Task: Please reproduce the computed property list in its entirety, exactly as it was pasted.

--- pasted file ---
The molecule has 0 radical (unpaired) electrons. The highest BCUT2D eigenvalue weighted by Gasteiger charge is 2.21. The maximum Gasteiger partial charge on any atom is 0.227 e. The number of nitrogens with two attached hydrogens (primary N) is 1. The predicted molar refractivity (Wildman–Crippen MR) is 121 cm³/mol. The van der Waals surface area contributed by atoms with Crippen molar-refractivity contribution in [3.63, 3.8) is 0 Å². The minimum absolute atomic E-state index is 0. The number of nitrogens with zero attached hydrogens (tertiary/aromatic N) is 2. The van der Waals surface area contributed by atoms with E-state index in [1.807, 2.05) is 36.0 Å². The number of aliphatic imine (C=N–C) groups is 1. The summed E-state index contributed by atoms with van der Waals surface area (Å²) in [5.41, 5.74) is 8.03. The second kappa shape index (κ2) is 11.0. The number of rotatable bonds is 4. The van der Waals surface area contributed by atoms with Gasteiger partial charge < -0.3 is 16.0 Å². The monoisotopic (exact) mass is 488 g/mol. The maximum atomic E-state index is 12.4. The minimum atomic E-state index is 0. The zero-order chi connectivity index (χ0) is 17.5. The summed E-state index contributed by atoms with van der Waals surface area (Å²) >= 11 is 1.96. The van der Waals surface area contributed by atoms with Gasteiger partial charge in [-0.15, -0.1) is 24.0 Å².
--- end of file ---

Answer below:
The molecule has 0 radical (unpaired) electrons. The highest BCUT2D eigenvalue weighted by Gasteiger charge is 2.21. The maximum Gasteiger partial charge on any atom is 0.227 e. The number of nitrogens with two attached hydrogens (primary N) is 1. The predicted molar refractivity (Wildman–Crippen MR) is 121 cm³/mol. The van der Waals surface area contributed by atoms with Crippen molar-refractivity contribution in [3.63, 3.8) is 0 Å². The minimum absolute atomic E-state index is 0. The number of nitrogens with zero attached hydrogens (tertiary/aromatic N) is 2. The van der Waals surface area contributed by atoms with E-state index in [1.807, 2.05) is 36.0 Å². The number of aliphatic imine (C=N–C) groups is 1. The summed E-state index contributed by atoms with van der Waals surface area (Å²) in [5.41, 5.74) is 8.03. The second kappa shape index (κ2) is 11.0. The number of rotatable bonds is 4. The van der Waals surface area contributed by atoms with Gasteiger partial charge < -0.3 is 16.0 Å². The monoisotopic (exact) mass is 488 g/mol. The maximum atomic E-state index is 12.4. The minimum atomic E-state index is 0. The zero-order chi connectivity index (χ0) is 17.5. The summed E-state index contributed by atoms with van der Waals surface area (Å²) >= 11 is 1.96. The van der Waals surface area contributed by atoms with Gasteiger partial charge in [-0.15, -0.1) is 24.0 Å².